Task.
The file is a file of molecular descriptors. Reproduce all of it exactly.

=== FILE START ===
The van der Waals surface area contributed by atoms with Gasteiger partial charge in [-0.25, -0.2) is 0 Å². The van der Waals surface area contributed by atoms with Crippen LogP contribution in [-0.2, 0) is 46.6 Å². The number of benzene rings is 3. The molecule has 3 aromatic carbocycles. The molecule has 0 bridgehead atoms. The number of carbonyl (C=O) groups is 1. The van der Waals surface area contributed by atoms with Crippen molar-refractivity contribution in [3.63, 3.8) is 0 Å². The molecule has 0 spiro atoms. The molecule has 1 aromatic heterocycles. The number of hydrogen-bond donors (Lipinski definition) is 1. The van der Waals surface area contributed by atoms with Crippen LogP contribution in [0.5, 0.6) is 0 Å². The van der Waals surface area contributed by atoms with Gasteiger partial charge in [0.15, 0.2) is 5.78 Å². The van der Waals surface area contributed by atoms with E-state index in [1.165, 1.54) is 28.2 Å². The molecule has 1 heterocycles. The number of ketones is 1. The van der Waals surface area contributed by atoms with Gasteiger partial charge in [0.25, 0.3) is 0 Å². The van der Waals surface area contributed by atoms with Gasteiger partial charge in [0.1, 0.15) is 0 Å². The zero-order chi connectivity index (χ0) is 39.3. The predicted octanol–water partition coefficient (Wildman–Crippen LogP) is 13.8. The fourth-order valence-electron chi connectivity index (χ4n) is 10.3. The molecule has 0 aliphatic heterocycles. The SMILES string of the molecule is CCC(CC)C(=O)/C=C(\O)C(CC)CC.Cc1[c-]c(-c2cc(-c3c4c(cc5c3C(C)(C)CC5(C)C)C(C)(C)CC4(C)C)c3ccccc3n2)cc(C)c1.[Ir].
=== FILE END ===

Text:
The van der Waals surface area contributed by atoms with Gasteiger partial charge in [-0.25, -0.2) is 0 Å². The van der Waals surface area contributed by atoms with Crippen LogP contribution in [-0.2, 0) is 46.6 Å². The number of benzene rings is 3. The molecule has 3 aromatic carbocycles. The molecule has 0 bridgehead atoms. The number of carbonyl (C=O) groups is 1. The van der Waals surface area contributed by atoms with Crippen molar-refractivity contribution in [3.63, 3.8) is 0 Å². The molecule has 0 spiro atoms. The molecule has 1 aromatic heterocycles. The number of hydrogen-bond donors (Lipinski definition) is 1. The van der Waals surface area contributed by atoms with Crippen LogP contribution in [0.5, 0.6) is 0 Å². The van der Waals surface area contributed by atoms with Gasteiger partial charge in [0.15, 0.2) is 5.78 Å². The van der Waals surface area contributed by atoms with E-state index in [1.165, 1.54) is 28.2 Å². The molecule has 1 heterocycles. The number of ketones is 1. The van der Waals surface area contributed by atoms with Gasteiger partial charge in [0.25, 0.3) is 0 Å². The van der Waals surface area contributed by atoms with Gasteiger partial charge in [0.1, 0.15) is 0 Å². The zero-order chi connectivity index (χ0) is 39.3. The predicted octanol–water partition coefficient (Wildman–Crippen LogP) is 13.8. The fourth-order valence-electron chi connectivity index (χ4n) is 10.3. The molecule has 0 aliphatic heterocycles. The SMILES string of the molecule is CCC(CC)C(=O)/C=C(\O)C(CC)CC.Cc1[c-]c(-c2cc(-c3c4c(cc5c3C(C)(C)CC5(C)C)C(C)(C)CC4(C)C)c3ccccc3n2)cc(C)c1.[Ir].